(director: John Woo; screenwriters: John Rice/Joe Batteer; cinematographer: Jeffrey L. Kimball; editors: Jeff Gullo/Steven Kemper/Tom Rolf; music: James Horner; cast: Nicolas Cage (Sergeant Joe Enders), Adam Beach (Private Ben Yahzee), Christian Slater (Sergeant Peter ‘Ox’ Henderson), Peter Stormare (Sergeant Eric ‘Gunny’ Hjelmstad), Noah Emmerich (Corporal Charles ‘Chick’ Rogers), Mark Ruffalo (Pappas), Brian Van Holt (Harrigan), Martin Henderson (Nellie), Roger Willie (Private Charles Whitehorse), Frances O’Connor (Nurse Rita Swelton); Runtime: 133; MGM; 2002)

“An uninspired preachy and clichéd war film.”

Windtalkers is Hong Kong-born John Woo’s first English-language incursion into “serious” filmmaking. He previously made American lightweight films such as Face/Off and Mission: Impossible 2, which featured violence and action scenes above all else — things he’s shown himself to be quite an expert in doing. Unfortunately Woo doesn’t have what it takes to make a dramatic film. Windtalkers has a message against racism, that message is drowned out by an uninspired preachy and clichéd war film — that if it is to be admired, it is only for the violent and authentic looking war scenes. But even those non-stop action scenes seem more technically correct than emotionally gripping, as this big-budget war film hits you over the head with its sledgehammer attack on wartime racism and does it with the usual cardboard supporting cast of characters. The film is created to appeal to a wide audience who can comfortably munch on their popcorn while WW11 is played out in the Pacific, without having to care how sketchy and contrived everything is. It is unfortunate that the Windtalkers worthy and little known story wasn’t given its full merit and was reduced by Woo to a Hollywood homage to tired conventions, a film that distances the viewer from the Navajo Marines and their important secret mission.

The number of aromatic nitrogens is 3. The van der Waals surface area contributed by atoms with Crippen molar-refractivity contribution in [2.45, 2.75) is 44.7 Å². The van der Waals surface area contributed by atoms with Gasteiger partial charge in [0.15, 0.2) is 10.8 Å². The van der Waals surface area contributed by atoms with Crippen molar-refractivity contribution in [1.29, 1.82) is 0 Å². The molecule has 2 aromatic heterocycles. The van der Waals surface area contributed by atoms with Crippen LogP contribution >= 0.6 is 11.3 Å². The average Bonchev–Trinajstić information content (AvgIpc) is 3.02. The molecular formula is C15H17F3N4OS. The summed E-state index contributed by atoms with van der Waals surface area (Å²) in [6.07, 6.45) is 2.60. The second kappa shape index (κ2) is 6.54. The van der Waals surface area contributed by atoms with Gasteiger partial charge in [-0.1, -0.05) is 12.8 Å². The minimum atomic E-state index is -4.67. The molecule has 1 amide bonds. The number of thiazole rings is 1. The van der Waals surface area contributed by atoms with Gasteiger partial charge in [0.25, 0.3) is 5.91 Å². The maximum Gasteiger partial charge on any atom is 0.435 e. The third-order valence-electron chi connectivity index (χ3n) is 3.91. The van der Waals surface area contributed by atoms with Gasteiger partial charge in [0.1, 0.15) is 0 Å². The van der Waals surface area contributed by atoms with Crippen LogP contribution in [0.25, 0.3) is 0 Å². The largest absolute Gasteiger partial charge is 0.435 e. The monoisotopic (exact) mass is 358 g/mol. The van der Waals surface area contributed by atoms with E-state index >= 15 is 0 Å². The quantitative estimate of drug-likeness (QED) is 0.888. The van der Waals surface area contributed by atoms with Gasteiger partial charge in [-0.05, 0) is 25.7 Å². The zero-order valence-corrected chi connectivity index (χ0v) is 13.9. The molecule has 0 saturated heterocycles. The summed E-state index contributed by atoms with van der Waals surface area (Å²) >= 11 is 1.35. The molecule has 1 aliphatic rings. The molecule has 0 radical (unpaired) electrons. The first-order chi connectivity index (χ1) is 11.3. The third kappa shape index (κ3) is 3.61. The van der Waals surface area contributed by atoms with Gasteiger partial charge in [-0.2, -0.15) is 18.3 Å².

The film tells the story of the importance of the Navajo Code — a code taken from the oral Navajo language that the Japanese can’t break — insuring America’s victory over the Japanese in the Pacific. The 400 or so Navajo codebreakers or windtalkers are trained to transmit radio messages in their native language on the battlefield and are assigned a protector whose mission is to “protect the code” at all costs, but kill them rather than have the enemy capture them (that Marine policy was never confirmed as actually being in place, as this is the film’s fiction). Woo uses this angle to give the film its dramatic motiff and moments of personal tension.